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With iconic design cues akin to the visage of a Star Wars storm trooper, the 2015 KIA Soul EV confirms that electric vehicles can be utilitarian, stylish and affordable to consumers not able to fork out Tesla-level money.

Available in Base and Plus model trims, the front-wheel drive Soul EV comes with a fair amount of standard features. Significant Base model amenities include:

  • 8-inch touch screen infotainment/navigation system
  • Bluetooth hands-free phone with streaming audio
  • Leather-wrapped, heated steering wheel
  • Cruise control
  • Heated front seats
  • Rear backup camera

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The Plus model tested in this review adds the following features:

  • Parking assist with front and rear sensors
  • Auto-dimming rear-view mirror
  • Leather seats
  • Ventilated front seats
  • Heated rear seats
  • Leatherette trim on the door cards, armrest and dashboard

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Fully powered by electricity with no combustible engine to speak of, the Soul EV stores its energy in a lithium-ion polymer battery pack. Providing 27 kilowatts per hour of energy―equivalent to 109 horsepower through an AC Synchronous motor― the small CUV generates 210 lb-ft of torque. While the horsepower figure may seem low, it’s that torque figure that makes the Soul surprisingly quick when you need to overtake a lulling tractor-trailer on the highway.

Performance-wise, mashing the go-pedal is a unique experience. When you stomp on it, the vehicle surges forward in unexpected quietness. No drama, no lag―just torque.

Overall, the Soul EV is a quiet vehicle. In addition to its compliant suspension, a fair amount of wind-sensitive exterior sculpting went into its design to make such a hushed experience. Taking corners at speed, you experience little body roll from inside the cabin as a result of the batteries being placed low in the floor of the vehicle. That said, push the car too hard through a bend and you’ll be met with a little bit of understeer as the Super Low Rolling Resistance (SLRR) tires begin to squeal and plow through the apex.

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Shoppers considering the Soul EV will find the pint-sized vehicle’s utility characteristics impressive. The 60/40 split-folding rear seats offer up 49.5 cubic feet of cargo volume with the seats down and 18.8 cubic feet with the rear seats up. While the almost 50 cubic feet of cargo area with the rear seats down is great for mulch bag runs at the nearest landscaping store, young families may find the cargo area behind the rear seats isn’t big enough for some necessary items―like a full-size stroller. Parents will want to get used to stowing a much smaller umbrella stroller for mall and park outings in the luggage area. A nice touch is the hidden under tray in the boot to store the included 120-volt charging cord.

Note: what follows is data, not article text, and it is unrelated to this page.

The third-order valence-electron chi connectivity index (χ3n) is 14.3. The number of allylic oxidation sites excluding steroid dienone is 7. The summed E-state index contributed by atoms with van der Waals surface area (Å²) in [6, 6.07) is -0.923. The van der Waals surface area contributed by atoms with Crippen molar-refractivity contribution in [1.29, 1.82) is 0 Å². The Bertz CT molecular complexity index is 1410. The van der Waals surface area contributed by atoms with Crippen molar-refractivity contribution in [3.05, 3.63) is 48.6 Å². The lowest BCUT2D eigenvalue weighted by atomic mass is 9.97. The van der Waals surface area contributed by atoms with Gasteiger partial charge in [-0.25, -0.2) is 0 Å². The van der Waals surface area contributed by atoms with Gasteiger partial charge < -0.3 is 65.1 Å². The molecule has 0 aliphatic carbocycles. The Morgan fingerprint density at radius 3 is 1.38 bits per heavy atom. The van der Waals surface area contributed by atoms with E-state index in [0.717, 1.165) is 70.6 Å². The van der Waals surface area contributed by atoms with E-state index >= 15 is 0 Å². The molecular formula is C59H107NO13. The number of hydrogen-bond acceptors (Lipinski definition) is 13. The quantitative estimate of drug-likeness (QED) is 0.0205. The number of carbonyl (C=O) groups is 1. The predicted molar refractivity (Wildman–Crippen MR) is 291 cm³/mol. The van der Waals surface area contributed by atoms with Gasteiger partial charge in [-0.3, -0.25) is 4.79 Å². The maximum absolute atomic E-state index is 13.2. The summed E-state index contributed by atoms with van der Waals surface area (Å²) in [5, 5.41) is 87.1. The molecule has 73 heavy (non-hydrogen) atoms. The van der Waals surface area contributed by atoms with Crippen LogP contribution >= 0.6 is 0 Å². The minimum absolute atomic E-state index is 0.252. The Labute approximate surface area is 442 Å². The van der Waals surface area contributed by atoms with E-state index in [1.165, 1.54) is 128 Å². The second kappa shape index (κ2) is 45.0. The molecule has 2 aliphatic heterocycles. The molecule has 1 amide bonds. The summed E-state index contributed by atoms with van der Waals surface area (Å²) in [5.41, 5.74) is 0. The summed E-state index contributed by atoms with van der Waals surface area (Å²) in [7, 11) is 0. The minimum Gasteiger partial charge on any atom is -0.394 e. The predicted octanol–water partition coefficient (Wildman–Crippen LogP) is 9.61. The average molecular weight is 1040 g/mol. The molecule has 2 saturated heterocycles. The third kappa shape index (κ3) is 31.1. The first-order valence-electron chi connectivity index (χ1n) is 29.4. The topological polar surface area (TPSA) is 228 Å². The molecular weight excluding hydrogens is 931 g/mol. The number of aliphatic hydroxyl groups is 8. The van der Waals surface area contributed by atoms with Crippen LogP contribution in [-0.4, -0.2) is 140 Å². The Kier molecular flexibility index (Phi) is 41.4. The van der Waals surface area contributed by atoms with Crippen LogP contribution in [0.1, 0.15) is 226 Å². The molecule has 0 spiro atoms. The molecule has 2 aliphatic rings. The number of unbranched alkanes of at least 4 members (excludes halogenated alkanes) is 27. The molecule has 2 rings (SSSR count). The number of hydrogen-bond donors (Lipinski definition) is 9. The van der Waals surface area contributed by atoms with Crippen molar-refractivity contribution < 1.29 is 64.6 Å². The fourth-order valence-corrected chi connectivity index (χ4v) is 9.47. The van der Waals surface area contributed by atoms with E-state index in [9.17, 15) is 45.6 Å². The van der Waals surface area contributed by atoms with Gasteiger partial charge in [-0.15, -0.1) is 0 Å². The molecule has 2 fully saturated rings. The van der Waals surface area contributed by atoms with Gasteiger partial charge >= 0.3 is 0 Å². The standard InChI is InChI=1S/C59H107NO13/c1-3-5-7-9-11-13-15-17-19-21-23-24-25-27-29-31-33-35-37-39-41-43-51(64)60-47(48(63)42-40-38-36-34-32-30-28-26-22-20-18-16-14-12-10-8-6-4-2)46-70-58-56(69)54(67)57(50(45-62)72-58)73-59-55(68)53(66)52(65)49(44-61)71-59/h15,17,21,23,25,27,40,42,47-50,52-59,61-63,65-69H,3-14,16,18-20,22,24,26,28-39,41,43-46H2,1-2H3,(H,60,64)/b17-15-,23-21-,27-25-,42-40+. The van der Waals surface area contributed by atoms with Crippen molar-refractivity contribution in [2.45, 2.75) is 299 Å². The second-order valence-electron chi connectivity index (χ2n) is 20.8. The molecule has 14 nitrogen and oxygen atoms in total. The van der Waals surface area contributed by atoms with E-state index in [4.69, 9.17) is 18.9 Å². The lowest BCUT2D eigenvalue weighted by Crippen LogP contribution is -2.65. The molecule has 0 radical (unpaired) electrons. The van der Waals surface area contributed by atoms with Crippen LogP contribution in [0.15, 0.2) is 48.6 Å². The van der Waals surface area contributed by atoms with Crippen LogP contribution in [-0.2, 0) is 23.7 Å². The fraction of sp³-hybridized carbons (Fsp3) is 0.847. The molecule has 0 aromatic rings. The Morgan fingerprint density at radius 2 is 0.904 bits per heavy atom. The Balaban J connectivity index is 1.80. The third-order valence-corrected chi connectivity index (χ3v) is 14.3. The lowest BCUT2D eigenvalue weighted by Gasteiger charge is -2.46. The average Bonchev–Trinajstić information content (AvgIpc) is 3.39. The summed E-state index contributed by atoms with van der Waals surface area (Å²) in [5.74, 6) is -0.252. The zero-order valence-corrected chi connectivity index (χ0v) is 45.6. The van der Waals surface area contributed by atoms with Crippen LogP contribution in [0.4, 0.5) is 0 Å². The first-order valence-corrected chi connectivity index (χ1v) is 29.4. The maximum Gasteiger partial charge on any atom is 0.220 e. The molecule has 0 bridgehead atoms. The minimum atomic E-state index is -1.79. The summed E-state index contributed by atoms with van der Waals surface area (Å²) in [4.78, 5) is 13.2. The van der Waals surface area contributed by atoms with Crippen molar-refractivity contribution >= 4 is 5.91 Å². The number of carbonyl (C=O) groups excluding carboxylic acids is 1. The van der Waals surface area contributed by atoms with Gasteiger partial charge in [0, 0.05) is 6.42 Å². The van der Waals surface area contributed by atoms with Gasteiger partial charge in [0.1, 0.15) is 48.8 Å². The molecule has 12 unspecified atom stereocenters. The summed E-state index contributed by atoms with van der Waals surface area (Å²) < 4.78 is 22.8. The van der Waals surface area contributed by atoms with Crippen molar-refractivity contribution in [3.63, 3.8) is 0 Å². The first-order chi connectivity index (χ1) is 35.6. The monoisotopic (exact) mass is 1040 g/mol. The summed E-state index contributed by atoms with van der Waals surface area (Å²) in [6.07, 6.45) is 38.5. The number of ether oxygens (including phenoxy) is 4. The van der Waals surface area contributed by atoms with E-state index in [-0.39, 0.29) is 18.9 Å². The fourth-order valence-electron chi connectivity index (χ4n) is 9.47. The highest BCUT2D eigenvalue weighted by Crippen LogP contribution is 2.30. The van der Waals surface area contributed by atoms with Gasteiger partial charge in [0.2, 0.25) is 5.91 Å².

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Speaking of charging, it took about 14 hours to get a full charge (via 120-volt power source) with only 11 miles of range left in the Soul EV. While using this method is slow, the plug-in charging system works well, with three blue lights illuminating once the vehicle is full of electrons.

While we weren’t able to test the 240-volt (4-5 hour charge time) or 480-volt Direct-Current (DC) Fast Charge (80% charge in 30 minutes) options the vehicle is capable of utilizing, we were able to test the free UVO EV Services app on an iPhone 6―and it worked flawlessly. From viewing the vehicle charge status to setting a time for the car to warm up or cool down the interior, the iOS and Android versions of the app have a bunch of helpful, ingenious features.

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The Soul EV has an Environmental Protection Agency-estimated driving range of 93 miles. With an MPGe of 92 miles on the highway and 120 miles in the city (105 miles combined), most owners should be able to get a full day of errands done before having to give the EV an electron top-off.

In real world driving with the tested Plus model, we never achieved the 93 miles of range claimed by the EPA. There are a variety of reasons for this, but one of them probably has more to do with the addictive torque response experienced when the accelerator is mashed to the carpet.

Starting at $26,200 ($33,700 MSRP minus $7,500 federal tax credit) for the Base model and $28,200 ($35,700 MSRP minus $7,500 federal tax credit) for the Plus model, the Soul EV is the result of memorable design coupled with EV performance in a CUV form factor. The first of its type in this segment, the 2015 Soul EV illustrates how affordable EVs can be, while not having to give up technology or luxury as a bargaining point.

So, is the Kia Soul EV a Tesla for the rest of us? Almost. If Kia can double the range of the Soul EV while keeping the cost low, then Tesla should consider itself on notice.

If you like the front-wheel drive Soul EV, how about it in all-wheel drive form? Check out this video short of the Kia Trail'ster Concept All-Wheel Drive EV.